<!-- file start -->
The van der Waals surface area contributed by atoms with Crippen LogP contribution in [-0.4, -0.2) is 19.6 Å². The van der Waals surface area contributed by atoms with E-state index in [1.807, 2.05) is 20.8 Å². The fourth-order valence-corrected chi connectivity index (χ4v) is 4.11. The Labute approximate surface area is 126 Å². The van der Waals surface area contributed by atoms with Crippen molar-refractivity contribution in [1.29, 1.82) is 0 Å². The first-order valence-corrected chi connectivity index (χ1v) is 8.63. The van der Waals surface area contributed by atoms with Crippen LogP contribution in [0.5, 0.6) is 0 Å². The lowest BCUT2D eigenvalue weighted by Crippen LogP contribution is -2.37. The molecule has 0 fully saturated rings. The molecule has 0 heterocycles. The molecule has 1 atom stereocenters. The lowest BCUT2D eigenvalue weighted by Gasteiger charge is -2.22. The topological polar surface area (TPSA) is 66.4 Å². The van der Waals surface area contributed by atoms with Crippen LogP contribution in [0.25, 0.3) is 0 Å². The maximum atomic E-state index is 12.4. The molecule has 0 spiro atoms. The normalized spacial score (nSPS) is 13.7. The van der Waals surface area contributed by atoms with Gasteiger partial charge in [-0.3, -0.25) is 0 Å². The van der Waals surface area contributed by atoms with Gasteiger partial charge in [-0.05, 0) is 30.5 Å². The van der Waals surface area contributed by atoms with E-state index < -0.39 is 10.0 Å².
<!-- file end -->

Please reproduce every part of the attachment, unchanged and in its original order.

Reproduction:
The van der Waals surface area contributed by atoms with Crippen LogP contribution in [-0.4, -0.2) is 19.6 Å². The van der Waals surface area contributed by atoms with E-state index in [1.807, 2.05) is 20.8 Å². The fourth-order valence-corrected chi connectivity index (χ4v) is 4.11. The Labute approximate surface area is 126 Å². The van der Waals surface area contributed by atoms with Crippen molar-refractivity contribution in [1.29, 1.82) is 0 Å². The first-order valence-corrected chi connectivity index (χ1v) is 8.63. The van der Waals surface area contributed by atoms with Crippen LogP contribution in [0.5, 0.6) is 0 Å². The lowest BCUT2D eigenvalue weighted by Crippen LogP contribution is -2.37. The molecule has 0 fully saturated rings. The molecule has 0 heterocycles. The molecule has 1 atom stereocenters. The lowest BCUT2D eigenvalue weighted by Gasteiger charge is -2.22. The topological polar surface area (TPSA) is 66.4 Å². The van der Waals surface area contributed by atoms with Crippen LogP contribution in [0.25, 0.3) is 0 Å². The maximum atomic E-state index is 12.4. The molecule has 0 spiro atoms. The normalized spacial score (nSPS) is 13.7. The van der Waals surface area contributed by atoms with Gasteiger partial charge in [-0.3, -0.25) is 0 Å². The van der Waals surface area contributed by atoms with Gasteiger partial charge in [-0.05, 0) is 30.5 Å². The van der Waals surface area contributed by atoms with E-state index < -0.39 is 10.0 Å².